Rivera wasn’t being glib when she cracked a joke midway through discussing a serious issue; it’s simply her way, both on the page and in person, of disarming her audience so that the weighty point she intends to make is received as successfully as possible. In this instance, that metaphorical spoonful of sugar was designed for the following statement. “As a woman, you’re not really allowed to talk about it and it shouldn’t be that way when the statistics are what they are — which is, like, almost everyone you know has gone through something like this,” she continued. “My job ever since I was a kid has been to be a storyteller. And that’s how I feel about this book: I’m finally getting able to tell my truth.”
Naya Rivera photographed on June 8, 2016 in Los Angeles.
Amanda Friedman for BuzzFeed News; Styling by Taylor Jacobson / Atelier Management; Hair by Anna Lyles / Atelier Management; Makeup by Mai Quynh / Starworks Artists
Her truth, in a nutshell, is that she was born in 1987 to George and Yolanda Rivera. She got an early start in Hollywood, making her screen debut at 7 months old in a Kmart commercial, but insists her mother was nothing like the “momager” one might imagine. From there, Rivera embraced the “ethnic girl” niche casting agents projected onto her. “Sometimes all they wanted in the shot was my brown hand,” she writes in the book. At 5 years old, she was cast on The Royal Family, starring iconic comedian Redd Foxx. Then, less than a month after the show’s 1991 premiere, Rivera and Foxx were running their lines when he had a heart attack and was rushed to the hospital, where he later died. The show came to an end soon after.
Following The Royal Family, she booked a few small sitcom roles — on Family Matters, The Fresh Prince of Bel-Air, and The Sinbad Show — but in the mid-’90s, the work started to slow. Rivera’s struggle to get jobs hammered away at her self-esteem and played into the eating disorder she battled for most of her teen years.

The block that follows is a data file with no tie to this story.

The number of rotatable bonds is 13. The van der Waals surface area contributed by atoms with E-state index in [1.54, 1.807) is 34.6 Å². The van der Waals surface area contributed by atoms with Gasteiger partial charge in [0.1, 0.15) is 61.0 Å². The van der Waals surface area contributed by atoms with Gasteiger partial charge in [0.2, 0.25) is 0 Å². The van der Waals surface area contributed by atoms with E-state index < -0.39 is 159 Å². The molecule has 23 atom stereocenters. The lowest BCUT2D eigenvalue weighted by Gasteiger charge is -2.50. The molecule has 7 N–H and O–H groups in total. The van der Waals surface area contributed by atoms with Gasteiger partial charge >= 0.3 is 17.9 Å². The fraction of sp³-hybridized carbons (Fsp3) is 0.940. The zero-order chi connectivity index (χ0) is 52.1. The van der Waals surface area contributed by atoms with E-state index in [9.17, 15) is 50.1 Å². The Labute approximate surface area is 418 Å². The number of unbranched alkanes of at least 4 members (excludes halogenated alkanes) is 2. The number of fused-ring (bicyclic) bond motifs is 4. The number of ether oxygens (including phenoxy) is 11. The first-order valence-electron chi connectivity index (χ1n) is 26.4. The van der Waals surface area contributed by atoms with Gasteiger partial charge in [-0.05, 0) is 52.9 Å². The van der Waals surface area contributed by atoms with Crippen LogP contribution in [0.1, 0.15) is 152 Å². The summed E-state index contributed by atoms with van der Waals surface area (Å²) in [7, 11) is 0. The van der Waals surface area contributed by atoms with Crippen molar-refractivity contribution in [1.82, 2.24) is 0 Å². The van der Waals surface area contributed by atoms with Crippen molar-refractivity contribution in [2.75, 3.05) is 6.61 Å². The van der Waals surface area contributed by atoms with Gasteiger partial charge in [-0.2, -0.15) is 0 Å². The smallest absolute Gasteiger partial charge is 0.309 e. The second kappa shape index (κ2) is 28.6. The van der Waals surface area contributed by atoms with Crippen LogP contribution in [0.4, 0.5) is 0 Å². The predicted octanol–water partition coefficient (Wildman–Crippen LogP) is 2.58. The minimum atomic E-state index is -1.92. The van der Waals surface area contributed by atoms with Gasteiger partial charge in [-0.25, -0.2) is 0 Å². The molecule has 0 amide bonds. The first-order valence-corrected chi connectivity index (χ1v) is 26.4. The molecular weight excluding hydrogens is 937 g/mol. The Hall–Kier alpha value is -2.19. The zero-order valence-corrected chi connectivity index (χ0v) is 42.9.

She found less fulfilling employment at Abercrombie & Fitch, as a time-share telemarketer, and then by slipping into the shrunken tank top of a Hooters waitress. Money was equally tight and bills were piling up, so she began depositing empty envelopes into ATMs and immediately withdrawing small amounts of money she didn’t actually have. The bank caught on and closed her account — miraculously, she writes, without any further consequences.
Naya Rivera and Ryan Dorsey.
Her parents divorced when she was 17, and she finally escaped a string of mall jobs when she booked Glee at 22. She dated Salling on and off for three drama-filled years, and in 2010, Rivera met fellow actor Ryan Dorsey, whom she dated for a few months. Post-breakup, she discovered that she was pregnant and had the abortion that would make headlines years later. In April 2013, she and rapper Big Sean began tweeting back and forth, so she slid into his DMs and soon enough, they began dating. The two got engaged in October of that year before splitting in April 2014. Not long after that, Rivera reconnected with Dorsey. The two were married in July 2014, Glee aired its final episode in March 2015, and she gave birth to son Josey in September 2015. Since then, anytime Rivera has been in the news, it has been, unsurprisingly, about her post-pregnancy body — typically breastfeeding or losing the baby weight.